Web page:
Mo and Mona were married on 2nd July 1949. An elegant lady Mo said she taught him about many things such as food, cooking and dressing well. Mo was always well turned out and smart, seldom without a tie. Mona became a tax inspector working for the Inland Revenue. She was an enthusiast for amateur dramatics and a leading member of The Highcliffe Players in the Burnley area, taking part in many productions. She also became wardrobe mistress and at one time their house was full of all kinds of costumes and clothes. Although they had no children of their own they had family members and many friends. Mo respected Mona’s interest in the theatre just as much as she respected his interest in magic. Sadly Mona suffered much ill health before her death in June 1998. Mo keenly felt her loss. Lately his affairs were dealt with by Chris and Jim and Mo’s cousin Connie, a retired Doctor from London, also visited.
Following his retirement from the Prestige Group Mo took part time employment as a curator at Towneley Hall, Burnley’s historic country house and was sent on courses on art appreciation and antiques which he greatly enjoyed. He stayed at Towneley until 1987. When his aunt left him the necessary materials he had taken up oil painting specialising mainly in abstract art.
Mo became what would be described as a “semi-professional” magician, doing many shows in the clubs and for masonic events through his Manchester agent Ray Fenton. He worked in the Lancashire and Cheshire areas, holding down his full time job at Prestige at the same time. Mo’s speciality was “Josephine”, named after his mother; a hand figure constructed in front of the audience which came to life and engaged in witty repartee and singing with Mo and the audience. For Josephine and his opening item, the cut and restored bicycle tyre inner tube, Mo became very well known in the world of magic.
Mo performing “Josephine” at the Quaintways nightclub in Chester 1970
Mo was a keen member of the Modern Mystic League becoming President in 1962 and again in 2004. Ill health prevented him from taking up the post again in 2016. He was also Concert Secretary in 1955, 1959 – 1961 and together with Ken Green in 1980. He contributed a monthly column ‘Mo’s Moan’ to the MeMeL magazine for over fifty years. He was made an Honorary Vice President in 2009 and presented with a special card and gift at the meeting on 10th June 2012 to celebrate his ninetieth birthday on 19th June 2012. Incidentally he published twelve editions of ‘Mo’s Moan’ in the ‘Abracadabra’ weekly magic magazine and was amused to recount the story of being threatened with legal action by David Nixon’s Solicitors after his forthright comments about one of David Nixon’s TV shows! He also published some fourteen magic effects in the same magazine and invented several others including a card effect ‘Chinese Poker’ and ‘Growing Under Glass’ a production trick utilising a glass wrapped in newspaper. He was a member of the Order of the Magi, Manchester (being made a Fellow of the Order in 1981) and the Pendle Wizards, Nelson taking part in many of their shows. He was also a member of the Cavendish Knights of Close up Magic.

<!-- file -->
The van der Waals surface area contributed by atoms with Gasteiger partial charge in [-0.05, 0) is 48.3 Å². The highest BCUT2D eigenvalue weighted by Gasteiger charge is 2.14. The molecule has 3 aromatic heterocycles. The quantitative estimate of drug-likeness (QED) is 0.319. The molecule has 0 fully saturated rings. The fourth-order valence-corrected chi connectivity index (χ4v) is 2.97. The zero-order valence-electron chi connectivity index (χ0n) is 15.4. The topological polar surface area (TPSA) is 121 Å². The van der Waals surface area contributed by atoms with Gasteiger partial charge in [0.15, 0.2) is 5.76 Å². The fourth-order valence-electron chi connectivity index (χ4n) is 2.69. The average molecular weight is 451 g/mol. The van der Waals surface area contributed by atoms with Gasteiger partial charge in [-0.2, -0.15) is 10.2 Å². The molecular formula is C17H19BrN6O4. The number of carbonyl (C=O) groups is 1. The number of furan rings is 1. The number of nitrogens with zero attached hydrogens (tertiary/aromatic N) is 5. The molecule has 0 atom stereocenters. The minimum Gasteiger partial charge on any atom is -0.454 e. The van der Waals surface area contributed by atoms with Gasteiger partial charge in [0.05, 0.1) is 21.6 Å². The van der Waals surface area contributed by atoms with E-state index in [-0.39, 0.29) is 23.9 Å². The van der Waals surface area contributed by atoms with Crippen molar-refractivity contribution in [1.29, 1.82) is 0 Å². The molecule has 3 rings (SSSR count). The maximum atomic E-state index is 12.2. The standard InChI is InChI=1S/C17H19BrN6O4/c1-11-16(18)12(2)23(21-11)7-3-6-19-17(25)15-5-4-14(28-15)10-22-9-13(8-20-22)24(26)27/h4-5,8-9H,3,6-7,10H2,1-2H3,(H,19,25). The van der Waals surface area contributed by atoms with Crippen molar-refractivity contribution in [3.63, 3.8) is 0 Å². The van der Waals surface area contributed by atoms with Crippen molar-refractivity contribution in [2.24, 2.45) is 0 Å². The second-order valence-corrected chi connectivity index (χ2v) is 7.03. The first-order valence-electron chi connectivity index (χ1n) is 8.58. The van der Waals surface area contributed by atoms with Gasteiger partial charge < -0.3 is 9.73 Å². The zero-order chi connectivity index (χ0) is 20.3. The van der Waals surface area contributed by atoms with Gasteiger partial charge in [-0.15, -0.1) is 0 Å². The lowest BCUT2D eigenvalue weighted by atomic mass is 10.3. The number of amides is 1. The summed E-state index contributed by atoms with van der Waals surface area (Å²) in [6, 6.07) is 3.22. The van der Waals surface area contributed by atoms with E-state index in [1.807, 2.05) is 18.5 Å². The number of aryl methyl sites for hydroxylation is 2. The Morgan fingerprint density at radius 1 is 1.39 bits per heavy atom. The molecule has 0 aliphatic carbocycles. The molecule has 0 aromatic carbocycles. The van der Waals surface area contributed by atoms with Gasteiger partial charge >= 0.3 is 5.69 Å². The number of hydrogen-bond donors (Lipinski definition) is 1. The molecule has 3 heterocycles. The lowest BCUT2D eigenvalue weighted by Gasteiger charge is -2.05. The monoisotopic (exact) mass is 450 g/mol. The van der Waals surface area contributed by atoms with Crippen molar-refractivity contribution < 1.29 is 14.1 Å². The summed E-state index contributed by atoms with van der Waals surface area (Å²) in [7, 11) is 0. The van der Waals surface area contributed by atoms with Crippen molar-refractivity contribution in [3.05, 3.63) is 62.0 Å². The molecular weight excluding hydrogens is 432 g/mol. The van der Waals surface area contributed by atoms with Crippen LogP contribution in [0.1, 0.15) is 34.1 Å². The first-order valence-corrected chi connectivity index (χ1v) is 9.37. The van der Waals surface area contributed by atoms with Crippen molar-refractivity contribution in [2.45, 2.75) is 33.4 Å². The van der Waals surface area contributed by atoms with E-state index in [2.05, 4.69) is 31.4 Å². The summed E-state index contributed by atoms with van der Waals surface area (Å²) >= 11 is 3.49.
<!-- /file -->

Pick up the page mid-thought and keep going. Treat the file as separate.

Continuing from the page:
Mo as President of The Modern Mystic League 2004
I first met Mo in the early 1970s. However, I got to know him much more after
Ken Green’s death when we began to attend many magic conventions and events
together. He was good company and we talked about lots of things especially
magic. Mo described himself as a liberal and liked to keep up with current
affairs. He really enjoyed visiting the British Close Up Symposiums in Bath when
we were able to visit various art galleries and museums as well and took part
twice in the ‘Bizarre Bath’ comedy walk. When we went to the South Tyneside
International Magic Conventions he loved to see the huge Scandinavian ferry
ships passing by our hotel windows. He really enjoyed it when with Trevor we
were able to attend The Magic Circle Centenary in 2005.
It was always a treat to call on Mo at his home or go out somewhere for a meal. He liked his food and drink and good conversation, particularly about magic and the latest tricks. He was well read and kept up to date with the magic magazines. He never seemed to lose his enthusiasm for magic. He just liked people, dogs and anything interesting to talk about. He was an inspiration to many people.
Mo with Johnny Green (his mother’s vent doll) 2008
Mo loved the company of other magicians and being able to pass on his considerable knowledge of magic, theatre and stagecraft. He especially loved the comradeship of our Society. He liked the Workshop meetings and the opportunities to help each other. He presented the Modern Mystic League with the Mo Howarth ‘Tyro’ Trophy to be awarded each year to the most promising junior member. He helped so many magicians with his advice and constructive comments. I have never met another magician so enthusiastic and knowledgeable. He told a good joke, appreciated female company (his good friend Gabrielle was with him at the end) and liked a pint of beer. There are so many memories. We will all miss him so much. Rest In Peace Maurice Howarth; gentleman, uncle, draftsman, engineer, magician, ventriloquist, artist, raconteur, dog lover, friend and all round good guy.
Roger Woods, April 2016